reactionary science

Yesterday I twitted that the current discussion on healthcare IT seem to ignore 30+ years of research by the IS community. For example, Nicholas Carr wrote:

“There is a widespread faith, beginning at the very top of our government, that pouring money into computerization will lead to big improvements in both the cost and quality of health care. As this study shows, those assumptions need to be questioned – or a whole lot of taxpayer money may go to waste. Information technology has great promise for health care, but simply dumping cash into traditional commercial systems and applications is unlikely to achieve that promise – and may backfire by increasing costs further.”

There is nothing really new in his comments. What he is observing is probably one of the most well researched topics in our field. I felt that people who work on healthcare IT should pick up some of the classic works in our field to avoid many of the mistakes that many firms that tried to implement IT in the past made. As Brian Butler commented,

“The simple reality is that healthcare is 10-20 years behind with regard to IT and IS management. While there are differences – much of what we teach undergraduates and MS students is significant insight to them….

In response to my posting, however, couple of my colleagues commented that the problem is really the journals of the field. For example, Kevin Desouza wrote:

“it is a shame when a field that is supposed to study IS has a 2 year backlog on average in terms of publishing information. We do not practice what we preach”

While I do agree with Kevin that it takes too long to get anything published in our journals and that some of the delay can be removed by using information technology more effectively, I am not sure if the time lag in the publication process is indeed the source of the problem. I doubt the current problem will go away even if we have real-time publication mechanism for scholarly works. I wonder perhaps it has to do with the way we think about the role of social science in general. The issue of relevance is not particularly constrained to the field of information systems; instead, it permeates in most social science fields as Flyvbjerg makes abundantly clear in his book, “Making Social Science Matter”.

Much of the social science in its current form is reactionary in its nature. As Dick Boland has said many times, social scientists became “historians of the recent past and gear students up to reproduce it”. Instead of creating new and better realities, we are busy reacting to what has already happened. Whether it happened two months ago or two years ago, we will be still busy documenting the recent past as long as we follow this reactionary mode of science. What is necessary, then, is not just eliminating the lag time. Instead, we need to shift our attention from documenting the recent past to imagining new future. When rocket scientists built rockets to go to Moon, they did not document how someone else went to Moon. They made it happen. They built new rockets. They designed the new lunar lander. They built new organization structures to support their work. They invented the relational database. They were not reacting. They were acting and pro-acting. The world can tolerate two years of time lag, if what we produce are theoretical, empirical, and instrumental tools that can indeed make this world a better place. What we need is scholarly works that lead to new human actions.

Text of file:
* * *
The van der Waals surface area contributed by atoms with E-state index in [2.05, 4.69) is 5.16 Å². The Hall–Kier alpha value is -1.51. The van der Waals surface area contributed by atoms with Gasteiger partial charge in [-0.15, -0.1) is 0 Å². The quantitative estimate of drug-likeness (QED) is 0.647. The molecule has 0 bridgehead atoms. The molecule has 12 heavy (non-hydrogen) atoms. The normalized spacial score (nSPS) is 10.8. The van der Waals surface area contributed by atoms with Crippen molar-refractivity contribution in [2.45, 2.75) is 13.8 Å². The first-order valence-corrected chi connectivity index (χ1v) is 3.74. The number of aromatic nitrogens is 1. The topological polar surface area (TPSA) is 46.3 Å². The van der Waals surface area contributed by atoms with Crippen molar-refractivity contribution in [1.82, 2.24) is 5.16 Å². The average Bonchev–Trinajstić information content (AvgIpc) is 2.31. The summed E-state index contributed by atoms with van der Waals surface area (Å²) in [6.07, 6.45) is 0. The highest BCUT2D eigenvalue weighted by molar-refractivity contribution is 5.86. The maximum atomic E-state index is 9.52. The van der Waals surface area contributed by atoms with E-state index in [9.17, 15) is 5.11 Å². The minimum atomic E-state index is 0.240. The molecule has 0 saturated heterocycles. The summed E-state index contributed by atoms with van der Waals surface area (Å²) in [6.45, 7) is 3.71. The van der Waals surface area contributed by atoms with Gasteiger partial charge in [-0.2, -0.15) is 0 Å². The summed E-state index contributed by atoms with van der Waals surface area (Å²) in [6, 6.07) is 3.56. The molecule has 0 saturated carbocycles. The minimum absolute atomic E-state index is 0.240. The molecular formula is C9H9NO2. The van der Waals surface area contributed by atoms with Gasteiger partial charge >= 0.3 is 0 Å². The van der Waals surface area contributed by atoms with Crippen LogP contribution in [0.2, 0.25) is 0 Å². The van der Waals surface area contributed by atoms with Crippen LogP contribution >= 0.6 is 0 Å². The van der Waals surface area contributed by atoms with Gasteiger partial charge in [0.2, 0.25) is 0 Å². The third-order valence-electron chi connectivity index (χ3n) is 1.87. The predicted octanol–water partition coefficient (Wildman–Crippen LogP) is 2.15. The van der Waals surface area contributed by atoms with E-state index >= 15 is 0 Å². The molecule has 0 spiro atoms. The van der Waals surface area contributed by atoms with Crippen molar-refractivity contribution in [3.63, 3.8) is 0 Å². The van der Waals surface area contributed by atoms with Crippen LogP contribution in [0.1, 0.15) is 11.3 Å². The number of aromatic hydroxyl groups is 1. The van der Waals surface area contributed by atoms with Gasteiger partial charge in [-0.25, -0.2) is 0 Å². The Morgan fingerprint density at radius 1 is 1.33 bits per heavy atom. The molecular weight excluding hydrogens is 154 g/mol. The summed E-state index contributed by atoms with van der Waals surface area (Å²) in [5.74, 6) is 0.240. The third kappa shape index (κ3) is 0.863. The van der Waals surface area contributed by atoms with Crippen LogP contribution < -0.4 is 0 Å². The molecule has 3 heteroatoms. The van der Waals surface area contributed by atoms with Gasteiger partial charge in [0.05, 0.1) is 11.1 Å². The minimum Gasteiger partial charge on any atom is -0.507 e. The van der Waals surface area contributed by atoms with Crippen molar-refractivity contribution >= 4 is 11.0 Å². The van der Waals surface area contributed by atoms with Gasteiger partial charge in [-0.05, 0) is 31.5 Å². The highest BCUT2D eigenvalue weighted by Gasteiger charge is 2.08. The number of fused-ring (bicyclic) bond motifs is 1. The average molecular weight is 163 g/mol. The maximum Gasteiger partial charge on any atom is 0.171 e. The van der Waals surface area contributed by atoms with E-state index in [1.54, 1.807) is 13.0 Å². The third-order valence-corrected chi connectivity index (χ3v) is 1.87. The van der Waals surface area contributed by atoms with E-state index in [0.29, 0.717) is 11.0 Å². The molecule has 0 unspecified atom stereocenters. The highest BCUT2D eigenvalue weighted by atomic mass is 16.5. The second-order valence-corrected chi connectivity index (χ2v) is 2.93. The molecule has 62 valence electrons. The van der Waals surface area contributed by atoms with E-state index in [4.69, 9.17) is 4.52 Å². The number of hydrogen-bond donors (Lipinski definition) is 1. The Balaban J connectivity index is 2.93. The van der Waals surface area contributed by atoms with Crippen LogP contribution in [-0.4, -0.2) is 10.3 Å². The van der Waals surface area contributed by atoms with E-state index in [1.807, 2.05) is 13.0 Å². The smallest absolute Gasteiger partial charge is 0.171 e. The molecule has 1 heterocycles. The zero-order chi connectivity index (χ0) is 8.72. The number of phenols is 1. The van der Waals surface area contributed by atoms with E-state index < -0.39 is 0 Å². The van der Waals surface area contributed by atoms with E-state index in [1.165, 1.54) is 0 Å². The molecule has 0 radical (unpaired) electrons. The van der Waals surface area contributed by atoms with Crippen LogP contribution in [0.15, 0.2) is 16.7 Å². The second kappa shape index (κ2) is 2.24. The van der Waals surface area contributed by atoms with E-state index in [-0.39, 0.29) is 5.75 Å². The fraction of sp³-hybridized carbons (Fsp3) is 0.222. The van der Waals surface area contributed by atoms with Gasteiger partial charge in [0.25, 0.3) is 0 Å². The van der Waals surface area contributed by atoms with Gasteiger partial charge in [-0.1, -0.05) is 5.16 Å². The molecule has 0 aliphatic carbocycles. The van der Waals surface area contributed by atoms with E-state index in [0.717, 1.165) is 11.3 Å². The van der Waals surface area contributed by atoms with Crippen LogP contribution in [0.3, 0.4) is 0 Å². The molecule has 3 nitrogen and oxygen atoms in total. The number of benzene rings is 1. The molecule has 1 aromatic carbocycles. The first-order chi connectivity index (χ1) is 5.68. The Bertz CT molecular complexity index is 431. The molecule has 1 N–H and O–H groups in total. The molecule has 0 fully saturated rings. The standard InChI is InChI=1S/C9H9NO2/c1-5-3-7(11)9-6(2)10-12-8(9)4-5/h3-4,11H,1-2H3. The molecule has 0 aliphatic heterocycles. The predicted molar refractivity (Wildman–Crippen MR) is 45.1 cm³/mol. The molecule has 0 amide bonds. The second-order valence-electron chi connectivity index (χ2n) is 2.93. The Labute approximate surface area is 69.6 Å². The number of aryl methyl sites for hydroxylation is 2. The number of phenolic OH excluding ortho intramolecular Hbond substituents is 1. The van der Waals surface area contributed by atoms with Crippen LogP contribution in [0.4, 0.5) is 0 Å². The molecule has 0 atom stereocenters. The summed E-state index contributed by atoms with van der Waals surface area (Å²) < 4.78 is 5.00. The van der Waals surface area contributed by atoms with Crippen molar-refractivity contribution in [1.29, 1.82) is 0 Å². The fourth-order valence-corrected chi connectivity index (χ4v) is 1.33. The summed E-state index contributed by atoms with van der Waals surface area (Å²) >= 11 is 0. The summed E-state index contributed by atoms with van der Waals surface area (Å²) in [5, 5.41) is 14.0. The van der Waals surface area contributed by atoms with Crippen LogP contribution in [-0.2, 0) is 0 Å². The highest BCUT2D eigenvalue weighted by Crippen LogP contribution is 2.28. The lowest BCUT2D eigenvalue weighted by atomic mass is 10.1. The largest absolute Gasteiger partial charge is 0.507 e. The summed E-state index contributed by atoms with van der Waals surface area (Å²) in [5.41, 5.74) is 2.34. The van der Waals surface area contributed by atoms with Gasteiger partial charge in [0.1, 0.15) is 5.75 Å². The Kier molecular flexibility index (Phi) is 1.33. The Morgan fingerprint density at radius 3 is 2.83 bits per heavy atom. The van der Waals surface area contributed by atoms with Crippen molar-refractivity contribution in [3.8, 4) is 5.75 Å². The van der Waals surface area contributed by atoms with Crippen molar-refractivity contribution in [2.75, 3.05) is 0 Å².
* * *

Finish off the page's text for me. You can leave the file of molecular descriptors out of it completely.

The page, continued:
Of course, this is not a new idea. Late Herbert A. Simon has argued for the sciences of the artificial. More recently, Law and Urry (2004), in their article, “Enacting the social” (Economy ad Society, 33:3, 390-410), so eloquently argued that “social inquiry and its methods are productive: they (help to) make social realities and social worlds. They do not simply describe the world as it is, but also enact it.” They further suggest that social scientists need to re-imagine themselves and their methods in order to better deal with the fleeting, the distributed, the multiple, the sensory, the emotional, and the kinaesthetic. With these, and many other efforts underway, I hope we will be able to make our scholarly work matter more.

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2 thoughts on “reactionary science

  1. I like the post, and I of all people think the publication process is too lengthy to be practical in our field. My question, however, is whether the team that went to the moon were scientists or engineers? I think the problem is that we – as a field – only value fully formed contributions, that by definition take a long time to develop. I’d almost rather us value conference-level contributions (like CS) that provide insight without necessarily rising to the level of rigor required of A-journal publications. An idea that is 3/4 developed and timely, may be more valuable than one that is fully formed but years late

  2. Jerry, I agree that the publication process is too long and we can make it shorter. Your Wiki paper on MISQ and the process that you went through seems to be a good example of various efforts that are underway.
    On rocket “scientists”… that is a good point. But, we call them rocket scientists, not rocket engineers, don’t we? Simon includes engineering as a part of artificial science in the same way he includes management, law, education, etc.

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